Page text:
Composite examples

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This document shows examples of Composite command.

Samples

Example 1

This example shows how GeneXus automatically creates the Delete system event for the Neighborhood Transaction object.

Neighborhood
{
   NeighborhoodId*
   NeighborhoodName
   NeighborhoodInfo
}
Event 'Delete'
    Composite
        WorkWithDevicesNeighborhood.Neighborhood.Detail.Delete(NeighborhoodId)
        Return
   EndComposite
EndEvent

When the end user clicks on the Delete button, the Neighborhood Transaction’s WorkWithDevicesNeighborhood calls the Delete function associated with it. If for whatever reason the deletion is not successful, the Return command that follows will not be executed (that is to say, it won’t return to the List) and the control will remain in the View.

Example 2

This example solves the update of a client's e-mail, sending that client an SMS if the action is successful. The following Transaction is going to be used:

Composite Client Trn

1. Create a Procedure that receives a &ClientId and &ClientEMail by parameter, to then update the email and return &messages from the standard Messages domain:

For each
    where ClientId    = &ClientId
          ClientEMail = &ClientEmail
    when duplicate
          &Message.Type = MessageTypes.Error
          &Message.Description = "Email duplicated" + str(&ClientId)
          &Messages.Add(&Message)
          return
EndFor

The ClientEmail is a candidate key (unique), and this Procedure has to update it. If another e-mail has the same value, it is reported as an error in the &messages variable because "when duplicate" is an exception, and Composite only checks for exceptions.

2. Applying Work With Pattern to the Client Transaction.

Add the actions:

a. Add a new action called CheckEMail by right-clicking and selecting Insert Action.

b. Next, set the button’s caption with CheckEMail.

Composite CheckEMail

c. This Procedure receives &ClientId and &ClientEMail by parameter.

3. Now, the user event has to be coded. Using a context menu, select Go To Event and write this code:

Event 'UpdateEmail'
    Composite
           UpdateEMail.Call(ClientId,&ClientEmail,&messages)
           Interop.SendMessage("Your Email has been updated successfully in my database",ClientMobilePhone)
    EndComposite
EndEvent

As you can see, a code block called Composite command has been opened. Its code will be executed in sequence, like a composition.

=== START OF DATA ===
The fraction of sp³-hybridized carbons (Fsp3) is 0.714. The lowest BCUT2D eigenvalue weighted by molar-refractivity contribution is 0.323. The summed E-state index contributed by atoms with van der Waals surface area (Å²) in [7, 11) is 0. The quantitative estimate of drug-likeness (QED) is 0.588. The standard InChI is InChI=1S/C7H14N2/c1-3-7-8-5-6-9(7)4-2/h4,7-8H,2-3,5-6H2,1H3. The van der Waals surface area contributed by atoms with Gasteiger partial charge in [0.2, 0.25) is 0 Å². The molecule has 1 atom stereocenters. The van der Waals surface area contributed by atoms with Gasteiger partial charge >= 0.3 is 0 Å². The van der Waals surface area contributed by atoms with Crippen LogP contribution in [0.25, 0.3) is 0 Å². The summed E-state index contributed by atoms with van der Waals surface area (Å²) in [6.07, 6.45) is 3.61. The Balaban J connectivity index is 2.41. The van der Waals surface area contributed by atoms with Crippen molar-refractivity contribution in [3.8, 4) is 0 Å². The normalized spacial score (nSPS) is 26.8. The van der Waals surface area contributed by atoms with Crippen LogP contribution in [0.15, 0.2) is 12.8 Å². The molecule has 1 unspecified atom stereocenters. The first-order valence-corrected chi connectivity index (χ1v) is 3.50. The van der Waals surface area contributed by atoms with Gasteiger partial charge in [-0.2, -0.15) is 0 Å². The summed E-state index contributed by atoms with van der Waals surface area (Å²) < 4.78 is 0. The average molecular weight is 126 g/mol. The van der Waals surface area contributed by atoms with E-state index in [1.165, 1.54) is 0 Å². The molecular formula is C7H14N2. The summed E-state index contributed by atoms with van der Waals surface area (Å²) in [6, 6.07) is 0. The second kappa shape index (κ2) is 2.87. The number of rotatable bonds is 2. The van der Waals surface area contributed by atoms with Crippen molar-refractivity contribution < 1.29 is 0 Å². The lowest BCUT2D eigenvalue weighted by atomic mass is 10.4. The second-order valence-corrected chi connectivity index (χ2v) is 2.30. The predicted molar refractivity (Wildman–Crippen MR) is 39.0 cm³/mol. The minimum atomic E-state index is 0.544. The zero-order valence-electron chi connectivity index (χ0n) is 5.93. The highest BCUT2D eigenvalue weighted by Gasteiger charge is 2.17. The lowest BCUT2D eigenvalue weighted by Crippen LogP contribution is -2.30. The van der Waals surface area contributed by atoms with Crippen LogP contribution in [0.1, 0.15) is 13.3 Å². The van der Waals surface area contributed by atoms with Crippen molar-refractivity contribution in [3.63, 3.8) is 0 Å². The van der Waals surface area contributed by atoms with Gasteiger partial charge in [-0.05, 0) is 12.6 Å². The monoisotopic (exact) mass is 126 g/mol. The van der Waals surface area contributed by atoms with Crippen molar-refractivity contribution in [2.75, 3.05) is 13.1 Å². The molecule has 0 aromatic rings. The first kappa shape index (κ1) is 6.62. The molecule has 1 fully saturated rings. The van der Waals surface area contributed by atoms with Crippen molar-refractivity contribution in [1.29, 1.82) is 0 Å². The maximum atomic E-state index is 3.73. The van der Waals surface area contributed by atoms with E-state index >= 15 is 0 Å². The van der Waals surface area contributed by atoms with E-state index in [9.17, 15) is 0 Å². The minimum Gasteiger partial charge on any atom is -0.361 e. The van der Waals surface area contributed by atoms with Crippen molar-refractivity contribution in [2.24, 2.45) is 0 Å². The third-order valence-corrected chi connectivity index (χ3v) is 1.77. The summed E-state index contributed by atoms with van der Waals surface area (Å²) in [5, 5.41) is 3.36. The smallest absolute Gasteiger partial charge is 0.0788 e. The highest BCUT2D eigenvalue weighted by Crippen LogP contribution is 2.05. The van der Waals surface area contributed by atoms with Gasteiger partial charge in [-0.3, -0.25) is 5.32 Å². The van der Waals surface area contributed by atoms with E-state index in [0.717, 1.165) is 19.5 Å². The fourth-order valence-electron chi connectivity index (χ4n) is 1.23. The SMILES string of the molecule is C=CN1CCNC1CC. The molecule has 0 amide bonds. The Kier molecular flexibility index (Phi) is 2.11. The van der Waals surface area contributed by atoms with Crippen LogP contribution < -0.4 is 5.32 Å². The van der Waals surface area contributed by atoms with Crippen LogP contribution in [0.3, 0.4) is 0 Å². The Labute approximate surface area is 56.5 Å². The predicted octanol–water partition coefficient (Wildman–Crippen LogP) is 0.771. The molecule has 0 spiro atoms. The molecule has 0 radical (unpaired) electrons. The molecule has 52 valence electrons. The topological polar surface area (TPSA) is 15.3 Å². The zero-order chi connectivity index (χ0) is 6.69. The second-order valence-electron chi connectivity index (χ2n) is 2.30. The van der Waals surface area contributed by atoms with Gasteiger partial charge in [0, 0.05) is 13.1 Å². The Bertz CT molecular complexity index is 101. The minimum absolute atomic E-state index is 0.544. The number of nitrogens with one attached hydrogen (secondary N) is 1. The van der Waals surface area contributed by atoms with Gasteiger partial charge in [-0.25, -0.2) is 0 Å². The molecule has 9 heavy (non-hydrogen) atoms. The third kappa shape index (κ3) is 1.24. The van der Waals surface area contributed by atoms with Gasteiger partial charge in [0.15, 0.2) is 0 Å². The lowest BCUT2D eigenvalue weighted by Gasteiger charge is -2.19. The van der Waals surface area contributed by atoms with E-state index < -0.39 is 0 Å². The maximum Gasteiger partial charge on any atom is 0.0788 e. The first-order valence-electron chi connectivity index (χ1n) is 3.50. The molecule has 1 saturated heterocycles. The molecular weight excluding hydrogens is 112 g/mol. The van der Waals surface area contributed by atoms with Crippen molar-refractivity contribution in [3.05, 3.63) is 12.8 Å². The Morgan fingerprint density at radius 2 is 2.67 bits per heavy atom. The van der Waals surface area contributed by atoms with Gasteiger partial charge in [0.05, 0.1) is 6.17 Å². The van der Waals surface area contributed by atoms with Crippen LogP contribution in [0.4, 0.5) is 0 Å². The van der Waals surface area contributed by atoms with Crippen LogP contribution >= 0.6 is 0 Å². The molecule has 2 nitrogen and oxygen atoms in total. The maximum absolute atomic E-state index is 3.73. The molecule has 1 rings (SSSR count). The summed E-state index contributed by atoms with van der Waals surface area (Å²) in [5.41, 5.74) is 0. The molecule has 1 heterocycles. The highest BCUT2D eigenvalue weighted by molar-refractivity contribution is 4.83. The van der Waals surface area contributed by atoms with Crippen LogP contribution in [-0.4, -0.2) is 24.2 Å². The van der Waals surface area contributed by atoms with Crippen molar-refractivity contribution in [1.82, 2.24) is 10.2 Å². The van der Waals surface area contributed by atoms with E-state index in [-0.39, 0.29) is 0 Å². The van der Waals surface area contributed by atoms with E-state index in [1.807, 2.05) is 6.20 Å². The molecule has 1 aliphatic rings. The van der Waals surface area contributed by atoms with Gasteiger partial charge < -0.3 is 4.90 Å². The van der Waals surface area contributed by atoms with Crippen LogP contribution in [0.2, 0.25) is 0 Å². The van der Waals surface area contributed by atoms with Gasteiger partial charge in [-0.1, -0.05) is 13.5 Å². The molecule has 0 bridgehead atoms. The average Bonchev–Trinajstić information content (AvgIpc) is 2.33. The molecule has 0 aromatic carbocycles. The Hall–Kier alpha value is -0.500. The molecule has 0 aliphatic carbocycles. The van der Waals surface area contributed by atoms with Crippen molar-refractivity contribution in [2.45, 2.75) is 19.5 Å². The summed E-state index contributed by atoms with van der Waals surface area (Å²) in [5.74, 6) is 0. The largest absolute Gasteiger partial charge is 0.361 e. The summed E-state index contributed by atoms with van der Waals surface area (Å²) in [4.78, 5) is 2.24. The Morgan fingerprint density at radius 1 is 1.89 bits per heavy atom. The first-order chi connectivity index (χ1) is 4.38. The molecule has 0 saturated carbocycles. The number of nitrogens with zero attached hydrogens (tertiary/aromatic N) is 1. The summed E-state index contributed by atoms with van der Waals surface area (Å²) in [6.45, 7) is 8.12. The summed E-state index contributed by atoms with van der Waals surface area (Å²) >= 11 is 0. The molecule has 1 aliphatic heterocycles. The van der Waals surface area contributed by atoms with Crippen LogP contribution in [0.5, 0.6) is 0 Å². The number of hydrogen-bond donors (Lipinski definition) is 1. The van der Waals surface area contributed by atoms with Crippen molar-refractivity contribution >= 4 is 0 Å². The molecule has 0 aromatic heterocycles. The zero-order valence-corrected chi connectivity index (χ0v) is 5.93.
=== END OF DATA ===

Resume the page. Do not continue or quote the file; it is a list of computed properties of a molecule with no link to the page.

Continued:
The first instruction makes the call to the created Procedure and then Interop is invoked to send a notification to the device. See HowTo: Using SendMessage from Interop in Smart Devices for more information.

If an error occurred in the call to the UpdateEmail Procedure, the control wouldn’t move forward to Interop and would return as if the Exit command had been executed instead. Also, it would continue to do so if there were a larger sequence of actions.

Writing:

Composite
    UpdateEMail.Call(ClientId,&ClientEmail,&Messages)
    Interop.SendMessage("Your Email has been updated successfully in my database",ClientMobilePhone)
EndComposite

...is equivalent to:

UpdateEMail.Call(ClientId,&ClientEmail,&Messages)
For &message in &messages
    If &message.Type = MessageTypes.Error
        msg(&message.Description)
        Exit
    else
        Interop.SendMessage("Your Email has been updated successfully in my database",ClientMobilePhone)
        Exit
    EndIf
EndFor

Note: It’s important to remember that, when calling a Procedure, the &Messages variable doesn’t have to be specifically mentioned. However, in the Procedure it has to be declared as OUTPUT and its name has to be exactly "Messages".

Parm(parm1, parm2, parmn, Out:&Messages);

Batch operations

As usual, calls to a Business Component in batch mode within the Composite command are made with a variable based on the Business Components, such as an update:

Composite
    &Cliente.Load(5)
    &Cliente.Name = "Wayne, Bruce"
    &Cliente.Save()
EndComposite

Videos

Start Video Events in mobile applications